Arm Squeezes With Blood Pressure Cuffs Might Aid Recovery After Stroke
After administering clot-busting drugs to treat a stroke, using blood pressure cuffs to squeeze each arm might aid recovery, a new, small Chinese study suggests.
In the technique -- called remote ischemic post-conditioning -- the flow of oxygen-rich blood is repeatedly interrupted and restored using blood pressure cuffs on the arms. Earlier studies have found that the technique may prevent tissue damage by helping the body handle changes in blood flow and the damage that may occur from a stroke, researchers say.
"The findings show a promising future prospect of remote ischemic post-conditioning and have important clinical implications," said researcher Dr. Guo-liang Li, of First Affiliated Hospital of Xi'an and Jiaotong University in Xi'an, China.
"As we all know, the therapy has a lot of advantages," he said, calling it noninvasive, easy-to-use, cost-effective and safe.
Even though clot-busting drugs have saved many stroke patients, 32% do not have a favorable outcome. This is partly because blood flow is not completely restored and vessels can clot even after clot-busting drugs are given, Li said.
"Remote ischemic post-conditioning can be a complementary treatment that can improve the prognosis in stroke patients," he said.
This study was done in China, but Li said the technique has also been studied in the United Kingdom, France and Denmark.
For the study, Li's team randomly assigned 68 people (average age: 65) who suffered a stroke. All were treated within 4.5 hours with a medication that dissolves blood clots called tPA. Half also received ischemic post-conditioning therapy.
Over an average of 11 days, post-conditioning participants wore blood pressure cuffs on both arms for 40 minutes, alternating cycles of inflation for five minutes and deflation for three minutes. Treatments were done twice a day.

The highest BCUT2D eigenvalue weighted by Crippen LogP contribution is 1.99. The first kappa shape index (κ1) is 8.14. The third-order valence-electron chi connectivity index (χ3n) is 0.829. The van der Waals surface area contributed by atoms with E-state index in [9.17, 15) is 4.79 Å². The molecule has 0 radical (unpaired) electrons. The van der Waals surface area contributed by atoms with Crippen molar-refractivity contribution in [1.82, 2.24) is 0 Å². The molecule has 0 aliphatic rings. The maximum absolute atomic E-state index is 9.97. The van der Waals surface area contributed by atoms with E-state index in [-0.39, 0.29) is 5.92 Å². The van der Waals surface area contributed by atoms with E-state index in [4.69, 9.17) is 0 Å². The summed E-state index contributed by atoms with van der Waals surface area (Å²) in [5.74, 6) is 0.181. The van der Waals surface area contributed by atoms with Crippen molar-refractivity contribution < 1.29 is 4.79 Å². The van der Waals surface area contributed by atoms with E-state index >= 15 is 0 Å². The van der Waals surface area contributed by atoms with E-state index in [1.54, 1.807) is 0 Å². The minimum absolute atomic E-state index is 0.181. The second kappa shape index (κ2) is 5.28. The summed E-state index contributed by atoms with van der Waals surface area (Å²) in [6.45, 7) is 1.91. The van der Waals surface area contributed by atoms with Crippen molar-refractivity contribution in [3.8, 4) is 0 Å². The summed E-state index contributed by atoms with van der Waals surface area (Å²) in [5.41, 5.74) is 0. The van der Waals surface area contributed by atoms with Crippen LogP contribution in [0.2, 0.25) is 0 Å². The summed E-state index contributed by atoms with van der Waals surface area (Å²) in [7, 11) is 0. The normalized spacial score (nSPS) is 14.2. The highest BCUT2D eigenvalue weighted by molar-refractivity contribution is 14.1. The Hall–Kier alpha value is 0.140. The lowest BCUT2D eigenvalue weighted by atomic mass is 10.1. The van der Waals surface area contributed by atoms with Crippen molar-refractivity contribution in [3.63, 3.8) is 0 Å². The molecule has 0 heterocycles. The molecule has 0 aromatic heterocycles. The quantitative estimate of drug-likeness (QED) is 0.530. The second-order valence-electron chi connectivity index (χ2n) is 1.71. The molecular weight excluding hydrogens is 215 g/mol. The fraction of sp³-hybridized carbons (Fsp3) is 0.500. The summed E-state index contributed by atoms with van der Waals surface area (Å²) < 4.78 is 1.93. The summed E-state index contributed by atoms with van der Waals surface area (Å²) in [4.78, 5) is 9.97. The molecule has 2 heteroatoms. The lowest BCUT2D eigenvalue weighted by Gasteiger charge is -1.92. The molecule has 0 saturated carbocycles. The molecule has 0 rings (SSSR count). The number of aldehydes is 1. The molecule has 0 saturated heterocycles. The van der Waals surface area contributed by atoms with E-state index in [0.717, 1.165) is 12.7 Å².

Stroke recovery was gauged on a scale of no symptoms; no significant disability despite some symptoms; or slight disability. People who had no symptoms after three months were considered to have had a favorable recovery.
Seventy-two percent of those who wore the blood pressure cuff had a favorable recovery, compared with 50% of those who didn't, the researchers found. These findings remained significant even after taking into account age, stroke severity and other factors.
During the trial, two people dropped out -- one because the cuffs caused skin redness and the other because the pressure applied during the procedure was uncomfortable. Researchers don't know how long the treatment is needed to be most effective.
They caution that ischemic post-conditioning is still experimental and isn't something that should be tried on recovering stroke patients at home.
"In the future, more studies are needed to confirm that the combined therapy of clot-busting drugs and remote ischemic post-conditioning is safe and effective in much larger groups of people before this experimental therapy can be performed at home," Li said.
Dr. Larry Goldstein, chairman of the Department of Neurology at the University of Kentucky, reviewed the findings.
"This single hospital study was aimed at determining whether the technique might be helpful in improving outcomes of patients with stroke who were treated with a clot-busting drug and [it] suggests benefit," he said.
But, Goldstein added, the approach was used over an average 11 days -- longer than most U.S. stroke patients stay in the hospital. "This is not part of usual care here," he said.
Although the treatment is probably uncomfortable, Goldstein said the discomfort might be tolerated if it aids in stroke recovery.
"If it did improve outcomes, that [discomfort] would be a reasonable tradeoff," Goldstein said.
But the notion that remote ischemic post-conditioning improves blood vessel function is debatable, he added.
"It would need to be studied in larger, adequately controlled trials in a variety of populations conducted in multiple centers to determine whether it is clinically useful," Goldstein said.
The findings were published online Oct. 7 in the journal Neurology.
Learn more about stroke from the America Stroke Association.
SOURCES: Guo-liang Li, M.D., Ph.D., First Affiliated Hospital of Xi'an, Jiaotong University, Xi'an, China; Larry Goldstein, M.D., professor and chairman, Department of Neurology, University of Kentucky, Lexington; Neurology, Oct. 7, 2020, online